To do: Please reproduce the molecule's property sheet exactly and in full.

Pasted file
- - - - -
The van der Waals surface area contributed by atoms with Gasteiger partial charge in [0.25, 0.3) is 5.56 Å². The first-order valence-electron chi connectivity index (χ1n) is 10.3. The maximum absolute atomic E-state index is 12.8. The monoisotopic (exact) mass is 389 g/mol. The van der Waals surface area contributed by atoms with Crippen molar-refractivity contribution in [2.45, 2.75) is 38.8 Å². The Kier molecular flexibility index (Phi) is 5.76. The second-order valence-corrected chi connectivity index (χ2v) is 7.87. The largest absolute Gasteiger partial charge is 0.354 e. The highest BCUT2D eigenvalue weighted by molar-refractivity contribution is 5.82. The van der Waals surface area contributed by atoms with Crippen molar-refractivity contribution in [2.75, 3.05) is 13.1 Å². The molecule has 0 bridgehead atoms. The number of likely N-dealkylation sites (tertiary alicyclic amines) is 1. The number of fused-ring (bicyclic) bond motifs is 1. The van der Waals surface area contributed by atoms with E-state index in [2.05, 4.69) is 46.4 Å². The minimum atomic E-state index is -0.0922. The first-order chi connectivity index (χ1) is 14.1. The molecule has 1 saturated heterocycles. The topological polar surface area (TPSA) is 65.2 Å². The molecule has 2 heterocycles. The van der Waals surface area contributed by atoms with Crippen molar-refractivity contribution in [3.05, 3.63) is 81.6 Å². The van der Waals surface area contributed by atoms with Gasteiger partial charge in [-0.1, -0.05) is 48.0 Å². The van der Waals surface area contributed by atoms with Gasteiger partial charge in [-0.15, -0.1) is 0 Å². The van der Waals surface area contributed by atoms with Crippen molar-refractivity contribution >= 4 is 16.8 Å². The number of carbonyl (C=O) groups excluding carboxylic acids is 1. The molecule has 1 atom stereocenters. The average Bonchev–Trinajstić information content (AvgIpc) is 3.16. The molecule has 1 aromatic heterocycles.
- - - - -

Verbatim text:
The van der Waals surface area contributed by atoms with Gasteiger partial charge in [0.25, 0.3) is 5.56 Å². The first-order valence-electron chi connectivity index (χ1n) is 10.3. The maximum absolute atomic E-state index is 12.8. The monoisotopic (exact) mass is 389 g/mol. The van der Waals surface area contributed by atoms with Crippen molar-refractivity contribution in [2.45, 2.75) is 38.8 Å². The Kier molecular flexibility index (Phi) is 5.76. The second-order valence-corrected chi connectivity index (χ2v) is 7.87. The largest absolute Gasteiger partial charge is 0.354 e. The highest BCUT2D eigenvalue weighted by molar-refractivity contribution is 5.82. The van der Waals surface area contributed by atoms with Crippen molar-refractivity contribution in [2.75, 3.05) is 13.1 Å². The molecule has 0 bridgehead atoms. The number of likely N-dealkylation sites (tertiary alicyclic amines) is 1. The number of fused-ring (bicyclic) bond motifs is 1. The van der Waals surface area contributed by atoms with E-state index in [2.05, 4.69) is 46.4 Å². The minimum atomic E-state index is -0.0922. The first-order chi connectivity index (χ1) is 14.1. The molecule has 1 saturated heterocycles. The topological polar surface area (TPSA) is 65.2 Å². The molecule has 2 heterocycles. The van der Waals surface area contributed by atoms with Crippen molar-refractivity contribution in [3.05, 3.63) is 81.6 Å². The van der Waals surface area contributed by atoms with Gasteiger partial charge in [-0.1, -0.05) is 48.0 Å². The van der Waals surface area contributed by atoms with Gasteiger partial charge in [-0.15, -0.1) is 0 Å². The van der Waals surface area contributed by atoms with Crippen molar-refractivity contribution >= 4 is 16.8 Å². The number of carbonyl (C=O) groups excluding carboxylic acids is 1. The molecule has 1 atom stereocenters. The average Bonchev–Trinajstić information content (AvgIpc) is 3.16. The molecule has 1 aromatic heterocycles.